Last offseason, the Sixers impressed everyone by bringing back once Sixer for one-and-a-half years ago and all-around solid player Royal Ivey.
Wait a minute......
Last offseason, the Sixers added Royal Ivey, in pursuit not of a championship run.....but of a, uh, come to think of it, I'm not really sure. Maybe this team really was trying to tank this season! Or someone did a bad job at talent evaluation. It's probably the latter, but just let me dream of the former, ok? Actually, the Sixers ended up 11th in the draft lottery. Don't let me dream of the former, on second thought. That's a dream deferred.
Royal Ivey managed to do the impossible this season, in that he managed to outlast Maalik Wayns (missin u, Sheep), Shelvin Mack, and Jeremy Pargo. Think about how bad you must be at being a back-up point guard to get outlasted by Royal Ivey. Now consider that that was a reality for these three. Weep for the 2012-13 Sixers, and weep for those that had to endure watching them for more than five minutes this season. But most of all, weep for Sheep, Mack, and Pargo. The Ivey Three. Never forget.
Let's talk about what Royal Ivey did in 2012-13, and I use the word "did" in the broadest sense possible. Royal Ivey, as one might have boldly predicted, was not a good player for the Sixers. Royal Ivey managed to play 13.3 minutes per game for the Sixers in 53 games. According to Hoop Data, he did have a true shooting percentage of 56.9%, which can be largely attributable to an improved three point field goal percentage. That said, this is about the best you could say for Ivey. His PER this season was 7.78, an improvement from the 4.66 PER of his last year.* Ivey contributed a career best 1.0 win shares and .066 WS/48, which is second best in his career. Basically what all this amounts to is Royal Ivey had one of the strongest years of his career and was still pretty terrible at basketball.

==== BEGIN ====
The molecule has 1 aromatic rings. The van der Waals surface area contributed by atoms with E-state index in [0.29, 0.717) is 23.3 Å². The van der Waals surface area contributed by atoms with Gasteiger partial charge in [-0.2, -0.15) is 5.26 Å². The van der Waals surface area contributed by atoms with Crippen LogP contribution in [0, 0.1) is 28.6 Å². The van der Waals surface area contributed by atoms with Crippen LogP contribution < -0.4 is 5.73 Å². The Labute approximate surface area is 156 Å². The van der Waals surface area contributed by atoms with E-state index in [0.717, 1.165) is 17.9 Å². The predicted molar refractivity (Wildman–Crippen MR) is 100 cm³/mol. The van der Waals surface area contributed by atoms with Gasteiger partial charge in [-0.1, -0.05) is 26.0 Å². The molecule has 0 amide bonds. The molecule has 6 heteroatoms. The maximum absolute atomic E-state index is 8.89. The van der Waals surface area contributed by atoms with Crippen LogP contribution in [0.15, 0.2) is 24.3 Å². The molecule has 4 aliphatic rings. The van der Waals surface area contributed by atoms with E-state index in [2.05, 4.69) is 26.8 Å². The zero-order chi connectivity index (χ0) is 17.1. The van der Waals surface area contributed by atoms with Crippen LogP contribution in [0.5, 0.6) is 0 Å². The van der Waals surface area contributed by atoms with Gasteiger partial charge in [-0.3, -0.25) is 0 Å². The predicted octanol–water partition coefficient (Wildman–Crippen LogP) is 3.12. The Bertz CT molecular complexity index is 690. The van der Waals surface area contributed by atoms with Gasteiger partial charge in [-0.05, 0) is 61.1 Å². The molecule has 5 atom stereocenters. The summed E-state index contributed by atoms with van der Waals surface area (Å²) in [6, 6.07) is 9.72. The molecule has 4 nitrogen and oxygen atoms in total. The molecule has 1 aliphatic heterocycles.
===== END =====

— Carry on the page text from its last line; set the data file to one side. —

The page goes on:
*This is the part where we laugh and laugh and laugh and cry and puncture our gullets over the fact the Sixers brought in a 30-year old coming off a 4.66 PER season.
While this marginal improvement would be something to build on if Ivey were a young bench player just entering the league, Ivey is a 31-year old journeyman. This past season was likely the zenith of a career that will be remembered for cheese, a 2027 post entitled "Remember This Guy: Royal Ivey" commemorating the 15th anniversary of the Oklahoma City Thunder's first Western Conference Championship at Welcome To Loud City, and Doug Collins's inexplicable usage of him in end-game situations.
Without Royal Ivey, the Sixers will create a need at back-up point guard. However, the Sixers should be encouraged to favor Royal Ivey in much the same way I should be encouraged to contract syphilis. There may not be great options available, but there will be better, younger, more upside-y options than a 31-year old coming off a near career best season most people would label bad.
In conclusion, the Sixers should boot Royal Ivey. Boot Royal Ivey to Yenisey Krasnoyarsk of the Eastern European VTB United League where he can play along side Lonny Baxter in front of a maximum 4,000 fans on the western corner of Siberia.
That should make up for this season a bit.
Previous Boots: Nick Young